A study looking at a new fluorescent substance called EMI-137 to help doctors spot bowel cancer during surgery

Please note - this trial is no longer recruiting patients. We hope to add results when they are available.

Cancer type:

Bowel (colorectal) cancer
Colon cancer


This study is for people with bowel cancer who are going to have surgery to remove part of the bowel. 
It is for people who are going to St James’ University Hospital.

More about this trial

Surgery is a possible treatment for bowel cancer. The type of surgery you have depends on where the cancer is and how far it has grown. 

During surgery, doctors try to remove all of the cancer and a border of healthy tissue around it. But it can be difficult for doctors to clearly see where the cancer is with their naked eye. This may lead to some of the cancer being left behind. 

In this study, doctors are using a new fluorescent substance called EMI-137. Doctors think that the EMI-137 can light up bowel cancer when they shine a special light onto the bowel. 

The main aim of this study is to find out whether the EMI-137 can light up the bowel cancer and any nearby lymph nodes that might contain cancer cells during surgery. This would help the surgeon make sure that they remove the cancer completely.

Who can enter

The following bullet points list the entry conditions for this study. Talk to your doctor or the study team if you are unsure about any of these. They will be able to advise you. 
Who can take part
You may be able to join this study if all of the following apply:
  • you have cancer of the large bowel (colon)
  • your kidneys and liver are working well
  • doctors think that you are well enough to have an anaesthetic Open a glossary item
  • you are at least 18 years old
  • you are willing to use reliable contraception for 3 months after surgery if there is any possibility that you or your partner could become pregnant
Who can’t take part
You cannot join this study if any of these apply. You:
  • have had, or are going to have, chemotherapy before surgery (neoadjuvant treatment Open a glossary item)
  • are taking part in another clinical trial that uses a fluorescence substance, or have had a fluorescence substance in the past 3 months
  • have had an investigational treatment in the last month
  • have bowel problems such as inflammatory bowel disease
  • are known to be sensitive to fluorescent substances
  • have any serious medical condition or mental health problem that the trial team think could affect you taking part
  • are pregnant or breastfeeding

Trial design

Researchers hope that around 10 people who are going to have surgery for bowel cancer will take part.

Between 2 and 3 hours before surgery, you have the EMI-137 as a drip into a vein. You then have the operation using a keyhole (laparoscopic) technique. This means that your surgeon makes small cuts into your tummy (abdomen). They pass a camera through one cut and put the surgical tools through the other cuts.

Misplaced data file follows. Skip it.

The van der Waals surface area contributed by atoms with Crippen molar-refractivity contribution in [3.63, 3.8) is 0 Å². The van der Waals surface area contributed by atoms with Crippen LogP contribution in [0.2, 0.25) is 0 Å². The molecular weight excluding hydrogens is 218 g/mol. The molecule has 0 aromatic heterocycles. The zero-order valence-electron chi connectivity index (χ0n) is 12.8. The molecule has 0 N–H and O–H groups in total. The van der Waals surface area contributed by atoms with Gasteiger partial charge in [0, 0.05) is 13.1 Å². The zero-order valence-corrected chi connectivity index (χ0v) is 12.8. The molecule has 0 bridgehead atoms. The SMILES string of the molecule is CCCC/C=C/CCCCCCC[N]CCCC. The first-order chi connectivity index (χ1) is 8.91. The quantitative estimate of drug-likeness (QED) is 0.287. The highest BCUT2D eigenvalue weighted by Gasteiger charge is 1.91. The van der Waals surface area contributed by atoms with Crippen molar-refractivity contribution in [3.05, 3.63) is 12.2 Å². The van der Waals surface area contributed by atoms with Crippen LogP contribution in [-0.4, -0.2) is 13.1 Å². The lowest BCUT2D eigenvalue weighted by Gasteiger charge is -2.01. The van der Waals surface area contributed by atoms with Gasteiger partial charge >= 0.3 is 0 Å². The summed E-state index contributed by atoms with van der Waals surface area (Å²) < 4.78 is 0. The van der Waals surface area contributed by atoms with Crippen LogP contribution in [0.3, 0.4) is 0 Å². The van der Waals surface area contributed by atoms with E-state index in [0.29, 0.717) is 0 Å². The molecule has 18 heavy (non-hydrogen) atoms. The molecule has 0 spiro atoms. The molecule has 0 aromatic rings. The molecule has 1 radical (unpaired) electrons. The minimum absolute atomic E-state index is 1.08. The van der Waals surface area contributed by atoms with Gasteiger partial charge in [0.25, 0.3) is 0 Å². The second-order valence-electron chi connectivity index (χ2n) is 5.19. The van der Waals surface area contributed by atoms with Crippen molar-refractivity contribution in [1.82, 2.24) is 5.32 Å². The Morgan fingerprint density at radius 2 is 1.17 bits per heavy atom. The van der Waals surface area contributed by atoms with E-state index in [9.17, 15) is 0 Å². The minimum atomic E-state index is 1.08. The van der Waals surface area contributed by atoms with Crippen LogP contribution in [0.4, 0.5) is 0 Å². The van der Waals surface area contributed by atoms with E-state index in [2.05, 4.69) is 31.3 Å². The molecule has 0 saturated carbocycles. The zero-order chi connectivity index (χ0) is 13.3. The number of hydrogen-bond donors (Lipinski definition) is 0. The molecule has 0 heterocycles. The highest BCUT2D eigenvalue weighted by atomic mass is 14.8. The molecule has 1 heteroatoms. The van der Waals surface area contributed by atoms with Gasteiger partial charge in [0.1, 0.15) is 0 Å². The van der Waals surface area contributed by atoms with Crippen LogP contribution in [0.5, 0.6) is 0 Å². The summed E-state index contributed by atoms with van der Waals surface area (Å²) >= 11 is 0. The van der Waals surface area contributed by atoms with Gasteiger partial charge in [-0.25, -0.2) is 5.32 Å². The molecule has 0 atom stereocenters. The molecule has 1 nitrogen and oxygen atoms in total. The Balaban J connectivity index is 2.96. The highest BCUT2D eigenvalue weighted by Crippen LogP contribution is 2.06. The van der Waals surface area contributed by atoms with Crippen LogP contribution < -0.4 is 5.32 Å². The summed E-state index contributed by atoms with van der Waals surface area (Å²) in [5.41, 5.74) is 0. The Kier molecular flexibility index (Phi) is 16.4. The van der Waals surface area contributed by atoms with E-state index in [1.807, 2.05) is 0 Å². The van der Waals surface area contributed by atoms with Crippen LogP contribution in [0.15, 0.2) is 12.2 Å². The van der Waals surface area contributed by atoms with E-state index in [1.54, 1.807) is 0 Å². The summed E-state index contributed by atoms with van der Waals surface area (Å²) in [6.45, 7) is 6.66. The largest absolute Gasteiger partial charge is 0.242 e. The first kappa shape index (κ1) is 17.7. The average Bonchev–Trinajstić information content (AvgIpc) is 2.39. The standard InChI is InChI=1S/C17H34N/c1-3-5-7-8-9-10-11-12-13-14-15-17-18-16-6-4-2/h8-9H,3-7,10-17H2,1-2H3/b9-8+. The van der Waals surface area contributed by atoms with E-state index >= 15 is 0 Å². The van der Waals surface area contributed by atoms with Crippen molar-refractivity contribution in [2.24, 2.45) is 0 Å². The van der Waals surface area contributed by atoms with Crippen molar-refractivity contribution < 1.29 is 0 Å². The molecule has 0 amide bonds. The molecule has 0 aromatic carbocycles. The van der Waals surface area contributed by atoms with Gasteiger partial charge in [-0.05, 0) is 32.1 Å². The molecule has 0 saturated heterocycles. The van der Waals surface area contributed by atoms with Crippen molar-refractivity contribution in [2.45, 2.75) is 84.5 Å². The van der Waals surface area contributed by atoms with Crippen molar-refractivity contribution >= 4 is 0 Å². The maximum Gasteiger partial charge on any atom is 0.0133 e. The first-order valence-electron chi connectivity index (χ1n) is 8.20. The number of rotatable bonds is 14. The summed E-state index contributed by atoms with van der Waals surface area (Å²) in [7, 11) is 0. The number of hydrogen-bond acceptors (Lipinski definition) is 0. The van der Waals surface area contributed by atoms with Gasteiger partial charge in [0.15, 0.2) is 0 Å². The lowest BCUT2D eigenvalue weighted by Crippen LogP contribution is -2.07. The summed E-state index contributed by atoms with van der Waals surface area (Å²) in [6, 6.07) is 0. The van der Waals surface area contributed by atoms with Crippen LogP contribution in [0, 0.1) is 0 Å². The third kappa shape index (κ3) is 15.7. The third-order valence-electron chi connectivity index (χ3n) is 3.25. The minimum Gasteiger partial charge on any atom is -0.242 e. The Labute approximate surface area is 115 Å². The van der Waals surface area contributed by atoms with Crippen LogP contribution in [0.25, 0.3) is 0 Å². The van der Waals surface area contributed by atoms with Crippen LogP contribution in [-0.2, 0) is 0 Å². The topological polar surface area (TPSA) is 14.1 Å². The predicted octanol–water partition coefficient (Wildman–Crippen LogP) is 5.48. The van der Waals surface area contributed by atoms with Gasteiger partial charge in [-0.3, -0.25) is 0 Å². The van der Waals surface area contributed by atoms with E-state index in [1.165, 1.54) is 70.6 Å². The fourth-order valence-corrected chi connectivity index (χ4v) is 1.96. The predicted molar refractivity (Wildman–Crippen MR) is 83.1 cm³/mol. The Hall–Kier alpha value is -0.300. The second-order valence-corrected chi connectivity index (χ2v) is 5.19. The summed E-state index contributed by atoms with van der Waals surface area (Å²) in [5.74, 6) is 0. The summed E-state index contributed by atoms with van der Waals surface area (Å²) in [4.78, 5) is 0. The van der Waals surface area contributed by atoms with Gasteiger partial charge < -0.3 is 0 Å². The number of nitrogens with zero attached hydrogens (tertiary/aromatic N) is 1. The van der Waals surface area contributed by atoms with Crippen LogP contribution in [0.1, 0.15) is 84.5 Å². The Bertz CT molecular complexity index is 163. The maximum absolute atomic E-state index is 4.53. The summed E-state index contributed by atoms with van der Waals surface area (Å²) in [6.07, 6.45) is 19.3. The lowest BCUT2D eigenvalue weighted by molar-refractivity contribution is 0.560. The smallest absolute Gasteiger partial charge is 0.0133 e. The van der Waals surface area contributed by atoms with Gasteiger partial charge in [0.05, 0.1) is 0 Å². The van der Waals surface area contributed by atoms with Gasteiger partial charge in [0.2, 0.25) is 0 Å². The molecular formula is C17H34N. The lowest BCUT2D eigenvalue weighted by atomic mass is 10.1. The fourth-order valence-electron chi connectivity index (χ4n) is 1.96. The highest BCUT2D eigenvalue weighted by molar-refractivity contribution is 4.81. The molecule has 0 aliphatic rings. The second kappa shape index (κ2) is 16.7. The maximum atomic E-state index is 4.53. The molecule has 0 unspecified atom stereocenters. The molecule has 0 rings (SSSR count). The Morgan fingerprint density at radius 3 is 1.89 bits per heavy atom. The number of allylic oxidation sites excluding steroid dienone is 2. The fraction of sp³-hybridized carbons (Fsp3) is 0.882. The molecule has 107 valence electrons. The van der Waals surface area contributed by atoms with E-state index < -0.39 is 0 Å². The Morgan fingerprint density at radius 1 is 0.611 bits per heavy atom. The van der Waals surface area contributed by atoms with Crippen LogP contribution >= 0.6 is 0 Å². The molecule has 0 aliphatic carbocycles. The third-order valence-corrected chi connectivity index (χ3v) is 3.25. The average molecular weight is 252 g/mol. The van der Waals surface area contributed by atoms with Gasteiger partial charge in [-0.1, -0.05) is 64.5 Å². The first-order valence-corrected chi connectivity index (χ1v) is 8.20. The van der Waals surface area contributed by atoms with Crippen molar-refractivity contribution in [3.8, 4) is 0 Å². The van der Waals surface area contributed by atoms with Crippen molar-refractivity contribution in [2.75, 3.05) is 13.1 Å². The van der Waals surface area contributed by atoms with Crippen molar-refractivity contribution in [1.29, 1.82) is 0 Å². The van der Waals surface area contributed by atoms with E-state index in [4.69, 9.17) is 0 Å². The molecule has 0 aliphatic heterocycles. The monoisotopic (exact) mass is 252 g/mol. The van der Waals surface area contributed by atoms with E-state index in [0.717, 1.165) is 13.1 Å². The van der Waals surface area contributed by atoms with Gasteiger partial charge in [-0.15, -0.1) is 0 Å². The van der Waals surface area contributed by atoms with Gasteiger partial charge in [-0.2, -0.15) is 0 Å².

During the operation, doctors use the camera to look for bowel cancer. They also shine a special light to find out if it helps to see the cancer more clearly. Doctors then try to remove all the cancer they find. 

The trial team might take pictures and make videos during the operation. This is so they learn as much as possible from this study. The videos and photographs are anonymised. So no one will be able to identify you. 

Hospital visits

You don’t have any extra hospital visits as part of this study. You have your surgery at St James’ University Hospital. 

You stay in hospital for about a week after surgery. Before you go home, your nurse gives you information about how to care for the wounds. 

About 3 weeks after the operation, you have a follow up appointment. This is the same as the standard treatment. During this appointment, the trial doctor will check how you are and see whether you have had any side effects from the EMI-137.

Side effects

EMI-137 is a new substance and has already been used in small studies in Europe. So, there might be side effects we don’t know about yet. 
The trial team monitor you during the time you have the EMI-137 and afterwards. You have a phone number to call them if you are worried about anything after you go home.
So far, the side effects of EMI-137 include:
an allergic reaction (this is usually mild)
changes to the colour of your skin around the drip site (this can last for a few hours)
changes to the colour of your urine for a few hours after surgery

Recruitment start:

Recruitment end:

How to join a clinical trial

Please note: In order to join a trial you will need to discuss it with your doctor, unless otherwise specified.

Please note - unless we state otherwise in the summary, you need to talk to your doctor about joining a trial.

Chief Investigator

Professor David Jayne

Supported by

The Leeds Teaching Hospitals NHS Trust
University of Leeds


Questions about cancer? Contact our information nurses

Freephone 0808 800 4040

Last review date

CRUK internal database number:


Please note - unless we state otherwise in the summary, you need to talk to your doctor about joining a trial.

Around 1 in 5 people take part in clinical trials

3 phases of trials

Around 1 in 5 people diagnosed with cancer in the UK take part in a clinical trial.

Last reviewed:

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